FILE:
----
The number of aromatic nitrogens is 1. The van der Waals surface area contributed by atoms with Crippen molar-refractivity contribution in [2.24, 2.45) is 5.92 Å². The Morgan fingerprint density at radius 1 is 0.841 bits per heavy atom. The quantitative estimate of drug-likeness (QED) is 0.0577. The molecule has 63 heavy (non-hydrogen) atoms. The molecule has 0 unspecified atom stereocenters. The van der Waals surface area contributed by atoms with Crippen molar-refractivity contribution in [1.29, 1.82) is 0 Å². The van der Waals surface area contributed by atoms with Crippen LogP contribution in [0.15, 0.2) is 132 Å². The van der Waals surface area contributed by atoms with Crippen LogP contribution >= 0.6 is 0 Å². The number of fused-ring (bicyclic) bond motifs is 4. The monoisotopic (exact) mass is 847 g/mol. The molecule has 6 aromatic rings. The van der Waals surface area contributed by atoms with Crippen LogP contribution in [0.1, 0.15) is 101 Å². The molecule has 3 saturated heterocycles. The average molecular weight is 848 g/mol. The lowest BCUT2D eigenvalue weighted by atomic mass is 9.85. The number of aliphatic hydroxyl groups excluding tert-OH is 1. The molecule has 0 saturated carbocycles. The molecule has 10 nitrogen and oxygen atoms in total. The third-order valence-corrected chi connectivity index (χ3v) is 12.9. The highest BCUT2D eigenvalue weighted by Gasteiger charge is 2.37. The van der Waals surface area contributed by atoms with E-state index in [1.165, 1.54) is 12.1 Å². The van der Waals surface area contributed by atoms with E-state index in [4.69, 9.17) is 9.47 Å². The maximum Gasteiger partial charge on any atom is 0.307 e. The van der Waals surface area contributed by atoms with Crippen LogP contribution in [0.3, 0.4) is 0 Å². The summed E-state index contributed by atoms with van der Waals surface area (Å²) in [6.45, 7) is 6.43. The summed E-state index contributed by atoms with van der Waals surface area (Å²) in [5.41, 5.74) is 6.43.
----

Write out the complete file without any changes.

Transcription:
The number of aromatic nitrogens is 1. The van der Waals surface area contributed by atoms with Crippen molar-refractivity contribution in [2.24, 2.45) is 5.92 Å². The Morgan fingerprint density at radius 1 is 0.841 bits per heavy atom. The quantitative estimate of drug-likeness (QED) is 0.0577. The molecule has 63 heavy (non-hydrogen) atoms. The molecule has 0 unspecified atom stereocenters. The van der Waals surface area contributed by atoms with Crippen molar-refractivity contribution in [1.29, 1.82) is 0 Å². The van der Waals surface area contributed by atoms with Crippen LogP contribution in [0.15, 0.2) is 132 Å². The van der Waals surface area contributed by atoms with Crippen LogP contribution >= 0.6 is 0 Å². The number of fused-ring (bicyclic) bond motifs is 4. The monoisotopic (exact) mass is 847 g/mol. The molecule has 6 aromatic rings. The van der Waals surface area contributed by atoms with Crippen LogP contribution in [0.1, 0.15) is 101 Å². The molecule has 3 saturated heterocycles. The average molecular weight is 848 g/mol. The lowest BCUT2D eigenvalue weighted by atomic mass is 9.85. The number of aliphatic hydroxyl groups excluding tert-OH is 1. The molecule has 0 saturated carbocycles. The molecule has 10 nitrogen and oxygen atoms in total. The third-order valence-corrected chi connectivity index (χ3v) is 12.9. The highest BCUT2D eigenvalue weighted by Gasteiger charge is 2.37. The van der Waals surface area contributed by atoms with E-state index in [1.165, 1.54) is 12.1 Å². The van der Waals surface area contributed by atoms with E-state index in [4.69, 9.17) is 9.47 Å². The maximum Gasteiger partial charge on any atom is 0.307 e. The van der Waals surface area contributed by atoms with Crippen LogP contribution in [0.3, 0.4) is 0 Å². The summed E-state index contributed by atoms with van der Waals surface area (Å²) in [6.45, 7) is 6.43. The summed E-state index contributed by atoms with van der Waals surface area (Å²) in [5.41, 5.74) is 6.43.